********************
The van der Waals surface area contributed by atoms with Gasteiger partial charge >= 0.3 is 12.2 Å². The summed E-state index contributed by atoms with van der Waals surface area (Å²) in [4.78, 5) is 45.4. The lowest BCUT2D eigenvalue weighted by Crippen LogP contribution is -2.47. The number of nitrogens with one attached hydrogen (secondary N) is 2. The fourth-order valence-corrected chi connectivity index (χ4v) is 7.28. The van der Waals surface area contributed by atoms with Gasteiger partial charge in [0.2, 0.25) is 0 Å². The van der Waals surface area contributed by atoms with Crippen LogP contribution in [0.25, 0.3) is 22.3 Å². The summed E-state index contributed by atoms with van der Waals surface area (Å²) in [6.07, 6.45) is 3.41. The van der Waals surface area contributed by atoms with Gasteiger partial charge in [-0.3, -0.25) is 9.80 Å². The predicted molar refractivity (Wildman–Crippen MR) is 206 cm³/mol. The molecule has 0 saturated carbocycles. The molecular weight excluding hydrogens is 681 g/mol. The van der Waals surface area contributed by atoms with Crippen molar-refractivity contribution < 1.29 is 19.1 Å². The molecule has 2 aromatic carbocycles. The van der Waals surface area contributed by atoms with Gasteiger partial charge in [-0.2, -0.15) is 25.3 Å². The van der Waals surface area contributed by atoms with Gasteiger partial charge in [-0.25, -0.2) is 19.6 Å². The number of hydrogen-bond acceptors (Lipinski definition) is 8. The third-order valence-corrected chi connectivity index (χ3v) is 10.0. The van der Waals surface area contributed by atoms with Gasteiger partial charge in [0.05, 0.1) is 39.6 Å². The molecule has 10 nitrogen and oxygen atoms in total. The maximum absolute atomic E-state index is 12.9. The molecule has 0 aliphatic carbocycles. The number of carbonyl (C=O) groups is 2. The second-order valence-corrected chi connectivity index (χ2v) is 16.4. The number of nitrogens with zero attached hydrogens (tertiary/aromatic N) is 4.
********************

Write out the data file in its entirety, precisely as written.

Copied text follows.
The van der Waals surface area contributed by atoms with Gasteiger partial charge >= 0.3 is 12.2 Å². The summed E-state index contributed by atoms with van der Waals surface area (Å²) in [4.78, 5) is 45.4. The lowest BCUT2D eigenvalue weighted by Crippen LogP contribution is -2.47. The number of nitrogens with one attached hydrogen (secondary N) is 2. The fourth-order valence-corrected chi connectivity index (χ4v) is 7.28. The van der Waals surface area contributed by atoms with Gasteiger partial charge in [0.2, 0.25) is 0 Å². The van der Waals surface area contributed by atoms with Crippen LogP contribution in [0.25, 0.3) is 22.3 Å². The summed E-state index contributed by atoms with van der Waals surface area (Å²) in [6.07, 6.45) is 3.41. The van der Waals surface area contributed by atoms with Gasteiger partial charge in [-0.3, -0.25) is 9.80 Å². The predicted molar refractivity (Wildman–Crippen MR) is 206 cm³/mol. The molecule has 0 saturated carbocycles. The molecular weight excluding hydrogens is 681 g/mol. The van der Waals surface area contributed by atoms with Crippen molar-refractivity contribution < 1.29 is 19.1 Å². The molecule has 2 aromatic carbocycles. The van der Waals surface area contributed by atoms with Gasteiger partial charge in [-0.2, -0.15) is 25.3 Å². The van der Waals surface area contributed by atoms with Gasteiger partial charge in [-0.25, -0.2) is 19.6 Å². The number of hydrogen-bond acceptors (Lipinski definition) is 8. The third-order valence-corrected chi connectivity index (χ3v) is 10.0. The van der Waals surface area contributed by atoms with Gasteiger partial charge in [0.05, 0.1) is 39.6 Å². The molecule has 10 nitrogen and oxygen atoms in total. The maximum absolute atomic E-state index is 12.9. The molecule has 0 aliphatic carbocycles. The number of carbonyl (C=O) groups is 2. The second-order valence-corrected chi connectivity index (χ2v) is 16.4. The number of nitrogens with zero attached hydrogens (tertiary/aromatic N) is 4.